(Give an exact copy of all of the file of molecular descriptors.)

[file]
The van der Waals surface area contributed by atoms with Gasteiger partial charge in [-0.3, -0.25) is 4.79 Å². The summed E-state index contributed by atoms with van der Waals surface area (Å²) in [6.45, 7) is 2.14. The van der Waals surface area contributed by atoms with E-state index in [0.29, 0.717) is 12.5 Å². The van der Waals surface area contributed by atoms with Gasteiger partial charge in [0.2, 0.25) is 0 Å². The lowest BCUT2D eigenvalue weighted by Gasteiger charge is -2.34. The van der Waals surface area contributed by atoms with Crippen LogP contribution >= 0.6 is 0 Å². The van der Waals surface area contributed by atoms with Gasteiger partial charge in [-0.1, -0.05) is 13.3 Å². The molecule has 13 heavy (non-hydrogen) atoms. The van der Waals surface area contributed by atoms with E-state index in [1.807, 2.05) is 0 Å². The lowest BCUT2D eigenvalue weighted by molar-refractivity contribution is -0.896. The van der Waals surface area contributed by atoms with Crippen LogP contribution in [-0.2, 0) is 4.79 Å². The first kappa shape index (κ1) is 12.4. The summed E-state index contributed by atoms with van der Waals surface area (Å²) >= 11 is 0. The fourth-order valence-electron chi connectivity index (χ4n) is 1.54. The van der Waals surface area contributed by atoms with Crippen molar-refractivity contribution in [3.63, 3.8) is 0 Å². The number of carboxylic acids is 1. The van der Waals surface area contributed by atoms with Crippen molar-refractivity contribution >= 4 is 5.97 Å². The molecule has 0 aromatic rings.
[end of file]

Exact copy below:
The van der Waals surface area contributed by atoms with Gasteiger partial charge in [-0.3, -0.25) is 4.79 Å². The summed E-state index contributed by atoms with van der Waals surface area (Å²) in [6.45, 7) is 2.14. The van der Waals surface area contributed by atoms with E-state index in [0.29, 0.717) is 12.5 Å². The van der Waals surface area contributed by atoms with Gasteiger partial charge in [0.2, 0.25) is 0 Å². The lowest BCUT2D eigenvalue weighted by Gasteiger charge is -2.34. The van der Waals surface area contributed by atoms with Crippen LogP contribution >= 0.6 is 0 Å². The van der Waals surface area contributed by atoms with Gasteiger partial charge in [-0.1, -0.05) is 13.3 Å². The molecule has 13 heavy (non-hydrogen) atoms. The van der Waals surface area contributed by atoms with E-state index in [1.807, 2.05) is 0 Å². The lowest BCUT2D eigenvalue weighted by molar-refractivity contribution is -0.896. The van der Waals surface area contributed by atoms with Crippen LogP contribution in [-0.2, 0) is 4.79 Å². The first kappa shape index (κ1) is 12.4. The summed E-state index contributed by atoms with van der Waals surface area (Å²) >= 11 is 0. The fourth-order valence-electron chi connectivity index (χ4n) is 1.54. The van der Waals surface area contributed by atoms with Crippen molar-refractivity contribution in [3.63, 3.8) is 0 Å². The number of carboxylic acids is 1. The van der Waals surface area contributed by atoms with Crippen molar-refractivity contribution >= 4 is 5.97 Å². The molecule has 0 aromatic rings.